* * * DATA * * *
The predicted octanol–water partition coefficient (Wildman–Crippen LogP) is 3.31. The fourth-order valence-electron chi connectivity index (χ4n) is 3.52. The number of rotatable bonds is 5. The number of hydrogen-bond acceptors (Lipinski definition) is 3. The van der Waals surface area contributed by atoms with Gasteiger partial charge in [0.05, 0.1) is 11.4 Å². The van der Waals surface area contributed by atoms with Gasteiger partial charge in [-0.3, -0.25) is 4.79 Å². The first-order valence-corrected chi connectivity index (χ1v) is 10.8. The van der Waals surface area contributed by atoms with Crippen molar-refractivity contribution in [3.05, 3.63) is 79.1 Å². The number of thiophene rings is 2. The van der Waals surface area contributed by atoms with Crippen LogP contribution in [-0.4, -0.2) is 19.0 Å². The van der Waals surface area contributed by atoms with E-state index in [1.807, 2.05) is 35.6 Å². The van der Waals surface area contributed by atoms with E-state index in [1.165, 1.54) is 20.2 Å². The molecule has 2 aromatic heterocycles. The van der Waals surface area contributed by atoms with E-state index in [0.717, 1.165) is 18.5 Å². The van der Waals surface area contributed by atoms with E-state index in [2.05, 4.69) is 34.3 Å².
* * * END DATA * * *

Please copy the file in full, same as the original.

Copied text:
The predicted octanol–water partition coefficient (Wildman–Crippen LogP) is 3.31. The fourth-order valence-electron chi connectivity index (χ4n) is 3.52. The number of rotatable bonds is 5. The number of hydrogen-bond acceptors (Lipinski definition) is 3. The van der Waals surface area contributed by atoms with Gasteiger partial charge in [0.05, 0.1) is 11.4 Å². The van der Waals surface area contributed by atoms with Gasteiger partial charge in [-0.3, -0.25) is 4.79 Å². The first-order valence-corrected chi connectivity index (χ1v) is 10.8. The van der Waals surface area contributed by atoms with Crippen molar-refractivity contribution in [3.05, 3.63) is 79.1 Å². The number of thiophene rings is 2. The van der Waals surface area contributed by atoms with Crippen LogP contribution in [-0.4, -0.2) is 19.0 Å². The van der Waals surface area contributed by atoms with E-state index in [1.807, 2.05) is 35.6 Å². The van der Waals surface area contributed by atoms with E-state index in [1.165, 1.54) is 20.2 Å². The molecule has 2 aromatic heterocycles. The van der Waals surface area contributed by atoms with E-state index in [0.717, 1.165) is 18.5 Å². The van der Waals surface area contributed by atoms with E-state index in [2.05, 4.69) is 34.3 Å².